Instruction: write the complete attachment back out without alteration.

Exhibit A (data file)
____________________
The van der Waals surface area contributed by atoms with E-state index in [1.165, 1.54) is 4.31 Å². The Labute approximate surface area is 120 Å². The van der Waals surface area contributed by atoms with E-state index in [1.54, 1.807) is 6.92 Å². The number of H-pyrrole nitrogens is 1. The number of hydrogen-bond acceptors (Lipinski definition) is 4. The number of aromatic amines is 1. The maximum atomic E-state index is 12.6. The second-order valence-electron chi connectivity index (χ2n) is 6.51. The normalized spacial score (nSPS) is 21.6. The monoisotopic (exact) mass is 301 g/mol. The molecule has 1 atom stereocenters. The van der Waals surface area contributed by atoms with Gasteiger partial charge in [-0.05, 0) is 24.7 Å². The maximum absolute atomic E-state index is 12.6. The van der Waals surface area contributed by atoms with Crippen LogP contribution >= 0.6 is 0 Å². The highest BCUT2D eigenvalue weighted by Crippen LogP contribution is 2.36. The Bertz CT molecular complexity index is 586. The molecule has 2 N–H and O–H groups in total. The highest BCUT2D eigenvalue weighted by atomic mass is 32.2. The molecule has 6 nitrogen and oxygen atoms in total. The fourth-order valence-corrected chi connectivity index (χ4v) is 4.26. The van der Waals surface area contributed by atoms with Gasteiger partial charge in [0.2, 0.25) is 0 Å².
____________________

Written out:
The van der Waals surface area contributed by atoms with E-state index in [1.165, 1.54) is 4.31 Å². The Labute approximate surface area is 120 Å². The van der Waals surface area contributed by atoms with E-state index in [1.54, 1.807) is 6.92 Å². The number of H-pyrrole nitrogens is 1. The number of hydrogen-bond acceptors (Lipinski definition) is 4. The number of aromatic amines is 1. The maximum atomic E-state index is 12.6. The second-order valence-electron chi connectivity index (χ2n) is 6.51. The normalized spacial score (nSPS) is 21.6. The monoisotopic (exact) mass is 301 g/mol. The molecule has 1 atom stereocenters. The van der Waals surface area contributed by atoms with Gasteiger partial charge in [-0.05, 0) is 24.7 Å². The maximum absolute atomic E-state index is 12.6. The van der Waals surface area contributed by atoms with Crippen LogP contribution >= 0.6 is 0 Å². The highest BCUT2D eigenvalue weighted by Crippen LogP contribution is 2.36. The Bertz CT molecular complexity index is 586. The molecule has 2 N–H and O–H groups in total. The highest BCUT2D eigenvalue weighted by atomic mass is 32.2. The molecule has 6 nitrogen and oxygen atoms in total. The fourth-order valence-corrected chi connectivity index (χ4v) is 4.26. The van der Waals surface area contributed by atoms with Gasteiger partial charge in [0.2, 0.25) is 0 Å².